It would be a shame to come to Rio de Janeiro and not visit the utterly charming, bucolic hilltop neighborhood of Santa Teresa, one of the city’s oldest residential bairros. In the 19th century, wealthy Cariocas built gracious villas along its narrow winding streets, with terraces and balconies overlooking the lush green mountains and blue waters of the Baía de Guanabara. The views are still alluring—as is the neighborhood, which is why after a long period of decline many artists began to move in, snatching up the dilapidated villas for a song and transforming them into ateliers and galleries. After an initial revival in the 1960s and 1970s, a second revitalization began to take place in 2005, resulting in the trickling in of boutique hotels and fashionable bistros as well as improved security (surrounded by favelas, Santa Teresa has traditionally had a somewhat questionable reputation, particularly at night).Thanks to efforts spearheaded by neighborhood artists, Santa Teresa has gradually evolved into a vibrant community.Thanks to efforts spearheaded by neighborhood artists, Santa Teresa has gradually evolved into a vibrant community. Many small-scale artistic and musical events take place in “Santa” on a regular basis. Among the most popular is an event known as Portas Abertas. Held twice a year—on weekends in May and November—Santa Teresa’s “Open Doors” event involves over 100 resident artists, who literally open the doors to their homes and studios so you can view their work (and their often fantastic living spaces).
The easiest, and by far most diverting, way to get to Santa Teresa is to hop aboard the old-fashioned bonde (trolley) that clangs its way up the hills from Centro. Bondes leave from the Estação Carioca (Rua Professor Lélio Gama, tel. 21/2240-5709, departures every 20 minutes 6 a.m.–10 p.m. daily, R$1), located near the Carioca Metrô station. The ride itself is wonderfully scenic; the bonde passes over the Arcos da Lapa before climbing up the steep hills of Santa Teresa, continuing until it finally clatters to a halt at the charming Largo dos Guimarães. Although security on the open-sided bondes has been beefed up, keep visible valuables to a minimum.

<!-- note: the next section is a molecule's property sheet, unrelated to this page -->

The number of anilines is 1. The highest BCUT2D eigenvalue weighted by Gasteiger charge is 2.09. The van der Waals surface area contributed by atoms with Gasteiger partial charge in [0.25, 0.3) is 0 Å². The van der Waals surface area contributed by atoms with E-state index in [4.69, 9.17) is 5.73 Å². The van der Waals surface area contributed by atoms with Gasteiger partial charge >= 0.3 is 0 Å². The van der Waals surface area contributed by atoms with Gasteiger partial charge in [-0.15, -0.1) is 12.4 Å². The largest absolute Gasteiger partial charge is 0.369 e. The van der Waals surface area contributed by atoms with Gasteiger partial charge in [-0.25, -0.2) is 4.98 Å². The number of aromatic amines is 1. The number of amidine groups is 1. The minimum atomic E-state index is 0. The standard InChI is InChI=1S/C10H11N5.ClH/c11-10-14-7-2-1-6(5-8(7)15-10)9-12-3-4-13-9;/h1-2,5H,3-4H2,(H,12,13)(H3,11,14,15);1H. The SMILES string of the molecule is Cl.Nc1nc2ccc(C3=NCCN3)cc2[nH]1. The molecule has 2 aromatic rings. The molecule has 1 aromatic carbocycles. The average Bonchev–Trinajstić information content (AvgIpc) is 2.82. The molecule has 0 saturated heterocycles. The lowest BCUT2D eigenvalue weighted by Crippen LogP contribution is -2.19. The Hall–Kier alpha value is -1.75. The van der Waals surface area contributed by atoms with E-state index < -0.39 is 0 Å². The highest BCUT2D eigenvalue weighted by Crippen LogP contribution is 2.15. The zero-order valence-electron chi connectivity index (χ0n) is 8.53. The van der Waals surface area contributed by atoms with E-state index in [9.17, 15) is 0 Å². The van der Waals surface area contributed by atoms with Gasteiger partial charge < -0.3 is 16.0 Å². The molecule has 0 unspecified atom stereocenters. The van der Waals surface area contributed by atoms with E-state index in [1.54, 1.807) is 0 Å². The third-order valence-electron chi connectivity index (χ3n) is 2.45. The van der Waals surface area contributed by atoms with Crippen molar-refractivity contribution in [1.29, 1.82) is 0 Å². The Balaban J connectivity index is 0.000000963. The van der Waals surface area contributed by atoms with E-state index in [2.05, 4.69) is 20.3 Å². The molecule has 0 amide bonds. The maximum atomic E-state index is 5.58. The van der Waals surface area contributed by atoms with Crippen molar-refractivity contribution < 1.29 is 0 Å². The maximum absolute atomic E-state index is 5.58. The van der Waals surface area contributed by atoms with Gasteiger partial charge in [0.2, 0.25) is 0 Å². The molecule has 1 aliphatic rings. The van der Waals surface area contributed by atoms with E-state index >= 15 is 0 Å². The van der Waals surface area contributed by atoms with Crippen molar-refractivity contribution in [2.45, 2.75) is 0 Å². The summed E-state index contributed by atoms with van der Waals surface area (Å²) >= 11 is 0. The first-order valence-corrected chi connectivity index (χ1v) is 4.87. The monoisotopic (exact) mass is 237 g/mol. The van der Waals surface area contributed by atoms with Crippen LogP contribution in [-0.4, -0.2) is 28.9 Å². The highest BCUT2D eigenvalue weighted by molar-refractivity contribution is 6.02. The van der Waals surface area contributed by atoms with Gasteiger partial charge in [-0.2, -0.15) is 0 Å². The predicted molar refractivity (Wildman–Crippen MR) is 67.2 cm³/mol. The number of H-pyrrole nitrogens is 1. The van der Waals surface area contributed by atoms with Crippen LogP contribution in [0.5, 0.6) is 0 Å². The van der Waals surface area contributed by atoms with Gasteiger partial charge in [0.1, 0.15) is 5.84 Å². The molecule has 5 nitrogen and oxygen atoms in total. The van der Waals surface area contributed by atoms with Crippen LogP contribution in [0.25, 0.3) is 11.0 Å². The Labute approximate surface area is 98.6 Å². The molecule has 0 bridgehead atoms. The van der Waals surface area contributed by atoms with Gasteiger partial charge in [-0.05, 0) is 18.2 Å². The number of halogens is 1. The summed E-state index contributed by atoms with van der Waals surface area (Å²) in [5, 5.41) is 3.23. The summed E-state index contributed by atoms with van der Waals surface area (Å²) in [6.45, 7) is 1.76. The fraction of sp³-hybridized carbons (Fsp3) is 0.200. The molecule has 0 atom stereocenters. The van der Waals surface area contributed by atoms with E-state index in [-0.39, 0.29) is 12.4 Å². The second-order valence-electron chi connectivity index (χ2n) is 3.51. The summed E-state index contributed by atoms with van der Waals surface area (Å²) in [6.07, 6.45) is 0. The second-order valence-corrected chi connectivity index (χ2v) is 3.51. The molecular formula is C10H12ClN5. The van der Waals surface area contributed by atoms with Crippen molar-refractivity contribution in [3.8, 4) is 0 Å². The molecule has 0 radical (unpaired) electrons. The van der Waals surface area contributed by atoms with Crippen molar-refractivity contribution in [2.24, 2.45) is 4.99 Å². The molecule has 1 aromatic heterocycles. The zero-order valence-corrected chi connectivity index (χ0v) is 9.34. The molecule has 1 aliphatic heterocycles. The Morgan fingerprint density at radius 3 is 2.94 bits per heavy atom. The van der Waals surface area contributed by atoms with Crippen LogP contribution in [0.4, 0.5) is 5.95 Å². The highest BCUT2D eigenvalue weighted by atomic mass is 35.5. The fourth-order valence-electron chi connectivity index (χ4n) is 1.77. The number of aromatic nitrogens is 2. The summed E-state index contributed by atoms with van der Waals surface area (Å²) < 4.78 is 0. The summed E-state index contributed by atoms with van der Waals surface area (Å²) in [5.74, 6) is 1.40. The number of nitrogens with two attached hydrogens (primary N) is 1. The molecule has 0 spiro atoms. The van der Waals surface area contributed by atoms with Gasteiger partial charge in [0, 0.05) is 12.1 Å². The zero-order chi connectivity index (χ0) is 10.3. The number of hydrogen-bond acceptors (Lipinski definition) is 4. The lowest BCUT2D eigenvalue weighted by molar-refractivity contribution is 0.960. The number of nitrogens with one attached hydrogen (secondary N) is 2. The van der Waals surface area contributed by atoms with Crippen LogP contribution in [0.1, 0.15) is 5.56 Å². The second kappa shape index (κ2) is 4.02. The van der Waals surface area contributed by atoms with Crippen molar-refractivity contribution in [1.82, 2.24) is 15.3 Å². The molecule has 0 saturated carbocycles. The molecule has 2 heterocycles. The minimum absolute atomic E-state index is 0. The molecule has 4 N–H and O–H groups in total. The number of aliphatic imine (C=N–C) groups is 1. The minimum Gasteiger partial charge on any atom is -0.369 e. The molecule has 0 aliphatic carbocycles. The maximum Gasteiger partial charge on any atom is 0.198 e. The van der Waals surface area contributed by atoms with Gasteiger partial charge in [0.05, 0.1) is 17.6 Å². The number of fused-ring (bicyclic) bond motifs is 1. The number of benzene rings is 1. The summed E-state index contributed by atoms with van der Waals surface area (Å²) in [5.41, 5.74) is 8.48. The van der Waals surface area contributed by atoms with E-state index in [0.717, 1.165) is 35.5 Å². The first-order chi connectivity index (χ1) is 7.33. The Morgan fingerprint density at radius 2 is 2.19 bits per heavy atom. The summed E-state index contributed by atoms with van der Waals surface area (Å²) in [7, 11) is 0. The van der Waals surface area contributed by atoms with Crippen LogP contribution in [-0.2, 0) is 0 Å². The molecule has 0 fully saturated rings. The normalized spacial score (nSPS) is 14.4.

Museu Chácara do Céu
The Museu Chácara do Céu (Rua Murtinho Nobre 93, tel. 21/2224-8981, noon–5 p.m. Wed.–Mon., R$2, free Wed.) is among Rio’s loveliest museums. Surrounded by a beautiful hilltop garden designed by noted landscaper Roberto Burle Marx, the museum is located in an attractive modernist house built in 1957 by Raimundo Castro Maia, a wealthy business magnate with a great eye for art. His impressive private collection includes the works of some fine Brazilian masters, such as Alberto da Veiga Guignard, Emiliano Di Cavalcanti, and Cândido Portinari. Also exhibited are sketches and paintings of Brazil created by visiting Europeans, most notably Jean-Baptiste Debret, a French painter whose watercolors portray 19th-century Cariocas from all walks of life. The international collection took a serious hit during Carnaval in 2006, when thieves entered the museum and made off with a Monet, a Picasso, a Matisse, and a Dalí in broad daylight.
Adjacent to the museum is the Parque das Ruínas (Rua Murtinho Nobre 169, tel. 21/2252-1039, 8 a.m.–8 p.m. Tues.–Sun.), a small but leafy park built around the atmospheric ruins of a palace that belonged to Laurinda Santos Lobo, a wealthy Carioca who was a generous patron of the arts during the early 1900s. Today, its renovated remains house a cultural center that features art exhibits. A small café offers magnificent views of Pão de Açúcar and Corcovado.
Excerpted from the Third Edition of Moon Brazil.